- Students will know about the life of Christopher Columbus.
- Christopher Columbus was born in Italy in 1451.
- He did not want to be a weaver like his father but was interested in sailing instead. For years, he studied maps and charts, talked to sea captains, and went out on boats with fishermen. At the age of 14, while sailing to get wool for his father, he learned about sails, masts, ropes, compasses, and everything else needed in sailing.
- Christopher Columbus believed he could get east by sailing west because he believed the world was round. Most people did not believe him.
- On one voyage, pirates attacked his ship. He fought the pirates all day until his ship caught on fire. He was forced to jump into the sea, which caused him to hurt his leg. Eventually, fishermen dragged him out of the water and brought him to Lisbon, Portugal. While there, he learned Portuguese (the language of sailors at that time) and Latin (the language used in many books).
- Soon after this, he and his brother Bartholomew started their own shop where they made and sold maps.
- At the age of 28, he married. He and his wife had a son named Diego.
- He went to the king of Portugal to ask for money, promising to make the king rich. King John told him to leave his maps so his men could study them to determine if the plan was good or not. Christopher Columbus waited many months with no word from the king. King John had tricked him. The king sent his own captain out to sea using Columbus's maps and charts. Columbus felt betrayed; however, King John's captain failed in his voyage because he was too afraid to sail into the unknown.
- Columbus's wife died. He and his son left Portugal to travel to Spain.
- While in Spain, he left his son with monks and went to see the king and queen. He asked Ferdinand and Isabella to fund a voyage. They promised to think about it. After waiting six years, he still had not heard from them.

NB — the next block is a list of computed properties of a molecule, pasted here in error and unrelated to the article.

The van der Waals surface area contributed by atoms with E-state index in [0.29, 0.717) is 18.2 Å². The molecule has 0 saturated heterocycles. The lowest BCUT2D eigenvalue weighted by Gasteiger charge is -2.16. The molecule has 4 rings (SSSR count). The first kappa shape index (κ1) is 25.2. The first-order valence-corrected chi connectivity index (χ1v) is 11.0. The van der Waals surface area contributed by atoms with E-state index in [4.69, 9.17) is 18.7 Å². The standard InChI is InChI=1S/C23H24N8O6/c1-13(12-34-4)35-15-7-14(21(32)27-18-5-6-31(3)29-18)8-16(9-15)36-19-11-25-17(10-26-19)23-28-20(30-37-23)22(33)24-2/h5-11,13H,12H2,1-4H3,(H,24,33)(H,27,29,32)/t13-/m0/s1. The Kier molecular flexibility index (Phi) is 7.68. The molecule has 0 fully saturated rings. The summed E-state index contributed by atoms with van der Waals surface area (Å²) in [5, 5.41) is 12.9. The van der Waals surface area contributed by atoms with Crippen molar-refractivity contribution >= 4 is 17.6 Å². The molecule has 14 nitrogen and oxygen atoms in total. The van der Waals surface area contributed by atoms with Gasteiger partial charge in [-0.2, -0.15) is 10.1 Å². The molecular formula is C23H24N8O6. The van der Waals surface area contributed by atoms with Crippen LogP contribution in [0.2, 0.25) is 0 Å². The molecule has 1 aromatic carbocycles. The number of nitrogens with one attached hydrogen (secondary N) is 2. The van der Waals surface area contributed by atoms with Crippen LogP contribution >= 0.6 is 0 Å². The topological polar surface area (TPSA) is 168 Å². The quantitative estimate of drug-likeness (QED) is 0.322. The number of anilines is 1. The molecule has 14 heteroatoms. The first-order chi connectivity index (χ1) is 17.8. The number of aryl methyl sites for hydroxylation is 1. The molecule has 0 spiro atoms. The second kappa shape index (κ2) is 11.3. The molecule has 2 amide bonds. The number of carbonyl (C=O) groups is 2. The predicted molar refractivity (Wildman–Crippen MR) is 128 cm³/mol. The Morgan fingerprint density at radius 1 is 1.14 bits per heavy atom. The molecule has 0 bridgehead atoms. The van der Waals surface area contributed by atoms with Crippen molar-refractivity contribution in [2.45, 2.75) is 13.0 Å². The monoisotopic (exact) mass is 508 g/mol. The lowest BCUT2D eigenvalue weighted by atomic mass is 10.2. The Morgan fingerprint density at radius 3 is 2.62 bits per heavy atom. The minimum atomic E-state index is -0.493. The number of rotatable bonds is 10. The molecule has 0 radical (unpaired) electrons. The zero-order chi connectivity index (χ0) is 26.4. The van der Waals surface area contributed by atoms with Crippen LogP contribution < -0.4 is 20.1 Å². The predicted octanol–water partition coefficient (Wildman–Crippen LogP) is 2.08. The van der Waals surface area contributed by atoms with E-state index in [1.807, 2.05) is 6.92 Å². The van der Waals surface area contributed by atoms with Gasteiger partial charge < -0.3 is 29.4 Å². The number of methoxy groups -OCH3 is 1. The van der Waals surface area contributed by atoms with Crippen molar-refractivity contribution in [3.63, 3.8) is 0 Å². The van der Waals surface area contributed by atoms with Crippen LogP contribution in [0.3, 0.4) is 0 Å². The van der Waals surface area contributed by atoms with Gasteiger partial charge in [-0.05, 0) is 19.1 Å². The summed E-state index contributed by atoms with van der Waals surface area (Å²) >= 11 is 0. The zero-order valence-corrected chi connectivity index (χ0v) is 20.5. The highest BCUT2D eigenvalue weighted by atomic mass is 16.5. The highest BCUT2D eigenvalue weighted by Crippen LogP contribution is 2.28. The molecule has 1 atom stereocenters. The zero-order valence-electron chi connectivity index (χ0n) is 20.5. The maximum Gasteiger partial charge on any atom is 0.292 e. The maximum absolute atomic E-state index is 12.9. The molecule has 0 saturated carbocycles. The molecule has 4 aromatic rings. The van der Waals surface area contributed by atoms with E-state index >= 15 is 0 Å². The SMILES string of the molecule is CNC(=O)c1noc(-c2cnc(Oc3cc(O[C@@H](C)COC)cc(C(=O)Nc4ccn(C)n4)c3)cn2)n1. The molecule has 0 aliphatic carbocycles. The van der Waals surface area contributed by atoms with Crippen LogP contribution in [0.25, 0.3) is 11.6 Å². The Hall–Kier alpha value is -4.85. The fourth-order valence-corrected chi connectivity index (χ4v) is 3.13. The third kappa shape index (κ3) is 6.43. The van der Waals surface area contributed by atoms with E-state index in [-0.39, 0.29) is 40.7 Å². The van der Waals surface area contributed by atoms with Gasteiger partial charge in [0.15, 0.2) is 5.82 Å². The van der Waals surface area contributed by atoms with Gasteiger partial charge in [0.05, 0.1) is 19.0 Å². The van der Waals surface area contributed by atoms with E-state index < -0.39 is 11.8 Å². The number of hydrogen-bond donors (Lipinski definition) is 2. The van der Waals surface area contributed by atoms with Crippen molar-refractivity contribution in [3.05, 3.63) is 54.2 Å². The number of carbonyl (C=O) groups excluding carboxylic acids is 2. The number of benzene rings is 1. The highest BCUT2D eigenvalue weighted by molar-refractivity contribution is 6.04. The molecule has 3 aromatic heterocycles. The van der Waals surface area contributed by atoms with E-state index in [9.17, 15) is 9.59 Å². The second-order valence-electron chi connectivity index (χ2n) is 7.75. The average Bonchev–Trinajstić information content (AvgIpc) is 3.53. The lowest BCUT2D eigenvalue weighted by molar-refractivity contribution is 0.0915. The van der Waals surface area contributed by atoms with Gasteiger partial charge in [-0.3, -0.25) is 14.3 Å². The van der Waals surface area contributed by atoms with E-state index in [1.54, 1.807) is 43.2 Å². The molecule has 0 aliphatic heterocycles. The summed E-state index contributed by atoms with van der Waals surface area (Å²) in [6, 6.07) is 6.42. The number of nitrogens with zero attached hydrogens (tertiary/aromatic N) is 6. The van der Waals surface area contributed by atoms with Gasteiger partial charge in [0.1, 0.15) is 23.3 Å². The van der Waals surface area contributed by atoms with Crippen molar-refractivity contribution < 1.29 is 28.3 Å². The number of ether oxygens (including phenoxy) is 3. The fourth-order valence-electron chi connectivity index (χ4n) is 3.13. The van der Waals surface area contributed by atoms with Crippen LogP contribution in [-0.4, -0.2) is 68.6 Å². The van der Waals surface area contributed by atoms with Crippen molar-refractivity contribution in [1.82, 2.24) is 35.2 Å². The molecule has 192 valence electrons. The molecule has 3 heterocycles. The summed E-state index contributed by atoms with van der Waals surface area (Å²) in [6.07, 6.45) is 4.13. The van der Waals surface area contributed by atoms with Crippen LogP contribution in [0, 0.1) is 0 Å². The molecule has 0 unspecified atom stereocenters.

- He decided to try going to France to get money. When he went to get his son from the monks, Father Perez begged him not to go. He said he would help Columbus get the money by writing to the king and queen of Spain asking if they would see Columbus again. Queen Isabella wrote back and said that she would see him. She agreed to give him the money he needed for his voyage.
- Three wooden ships were made for the journey: the Nina, the Pinta, and the Santa Maria. In order to sail the three ships, he needed 90 sailors. It was difficult finding enough sailors because many men were afraid that if they went too far into the sea, they would fall off the earth. The king's soldiers forced some men to sign up for the voyage, and some were released from jail to go on the ships. Along with them, Columbus took doctors, carpenters, and experienced seamen.
- Once the crew was in place, he loaded the ships with supplies. There was a year's worth of cheese, biscuits, salted meat and fish, and casks of water and wine. He also took a chest loaded with things to trade with the natives-things such as beads, mirrors, brass bells, and red caps.
- They set sail on August 3, 1492.
- They stopped at the Canary Islands to repair the Pinta and then set out west.
- After sailing for a while, many men wanted to turn back. Some even wanted to kill Columbus or throw him overboard because he was continuing the voyage.
- Finally, on October 12, they spotted land. They planted Spain's flag on the ground and called the new land San Salvador. They called the natives of the new land Indians because they thought they were near India.
- They also sailed to other islands such as Haiti, which they called Hispaniola, and Cuba.
- After exploring the area a little bit more, they began their return to Spain. On the way back, the Santa Maria drifted into a coral reef and was wrecked. They returned to Spain on the other two ships and were welcomed as heroes.
s) Columbus returned to the Americas three more times but never found the Far East. He was disappointed, but he knew that one day great men of the sea would find the route, and they did.
- Students will know about Columbus Day as a holiday.
- President Franklin D. Roosevelt made Columbus Day a legal holiday in 1934.
- Columbus Day is observed in most states and Puerto Rico, some parts of Canada, some Central and South American countries, and Italy and Spain.
- In the United States, Columbus Day is celebrated on the second Monday in October.
- Students will realize that one thing that can be learned from Columbus's life is to never give up on your dreams.
- Use a sequence of maps and globes (if available) to discuss the significance of Columbus's views and discoveries. First, show a map of a flat earth. Explain that this is what people once thought the earth was like.
Show why it was so difficult to travel across land from Europe all the way over to the East. Next, show a map or globe of a round earth-but without the Americas. Explain that this is what Columbus believed the world was like. He believed that by sailing west, he could cross the ocean and reach the East; however, the earth is much bigger than what he thought.
Finally, show a map or globe of the earth now. Show the path Columbus took and point out the Americas.
View Teacher's Guide PDF (F.P.O.)